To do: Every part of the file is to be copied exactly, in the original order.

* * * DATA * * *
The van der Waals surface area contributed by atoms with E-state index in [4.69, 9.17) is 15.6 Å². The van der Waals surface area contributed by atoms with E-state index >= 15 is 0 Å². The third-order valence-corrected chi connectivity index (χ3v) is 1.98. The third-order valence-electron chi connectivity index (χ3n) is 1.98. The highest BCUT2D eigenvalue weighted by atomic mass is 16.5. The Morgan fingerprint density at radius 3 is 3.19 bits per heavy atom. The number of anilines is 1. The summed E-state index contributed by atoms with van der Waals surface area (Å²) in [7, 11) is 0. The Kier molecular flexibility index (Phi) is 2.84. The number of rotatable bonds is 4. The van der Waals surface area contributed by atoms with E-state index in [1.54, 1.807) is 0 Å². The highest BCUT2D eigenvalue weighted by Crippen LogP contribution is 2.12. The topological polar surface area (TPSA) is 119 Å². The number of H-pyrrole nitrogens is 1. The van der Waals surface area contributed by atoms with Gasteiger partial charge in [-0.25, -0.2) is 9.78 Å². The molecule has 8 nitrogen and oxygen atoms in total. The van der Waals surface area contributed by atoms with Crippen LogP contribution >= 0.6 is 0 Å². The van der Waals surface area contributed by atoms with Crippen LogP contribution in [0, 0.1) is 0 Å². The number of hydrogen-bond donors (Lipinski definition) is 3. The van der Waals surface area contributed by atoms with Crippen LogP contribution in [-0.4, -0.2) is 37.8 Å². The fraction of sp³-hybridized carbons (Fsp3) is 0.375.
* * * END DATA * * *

The van der Waals surface area contributed by atoms with E-state index in [4.69, 9.17) is 15.6 Å². The van der Waals surface area contributed by atoms with E-state index >= 15 is 0 Å². The third-order valence-corrected chi connectivity index (χ3v) is 1.98. The third-order valence-electron chi connectivity index (χ3n) is 1.98. The highest BCUT2D eigenvalue weighted by atomic mass is 16.5. The Morgan fingerprint density at radius 3 is 3.19 bits per heavy atom. The number of anilines is 1. The summed E-state index contributed by atoms with van der Waals surface area (Å²) in [7, 11) is 0. The Kier molecular flexibility index (Phi) is 2.84. The number of rotatable bonds is 4. The van der Waals surface area contributed by atoms with E-state index in [1.54, 1.807) is 0 Å². The highest BCUT2D eigenvalue weighted by Crippen LogP contribution is 2.12. The topological polar surface area (TPSA) is 119 Å². The number of H-pyrrole nitrogens is 1. The van der Waals surface area contributed by atoms with Gasteiger partial charge in [-0.25, -0.2) is 9.78 Å². The molecule has 8 nitrogen and oxygen atoms in total. The van der Waals surface area contributed by atoms with Crippen LogP contribution >= 0.6 is 0 Å². The van der Waals surface area contributed by atoms with Crippen LogP contribution in [0, 0.1) is 0 Å². The number of hydrogen-bond donors (Lipinski definition) is 3. The van der Waals surface area contributed by atoms with Crippen LogP contribution in [-0.4, -0.2) is 37.8 Å². The fraction of sp³-hybridized carbons (Fsp3) is 0.375.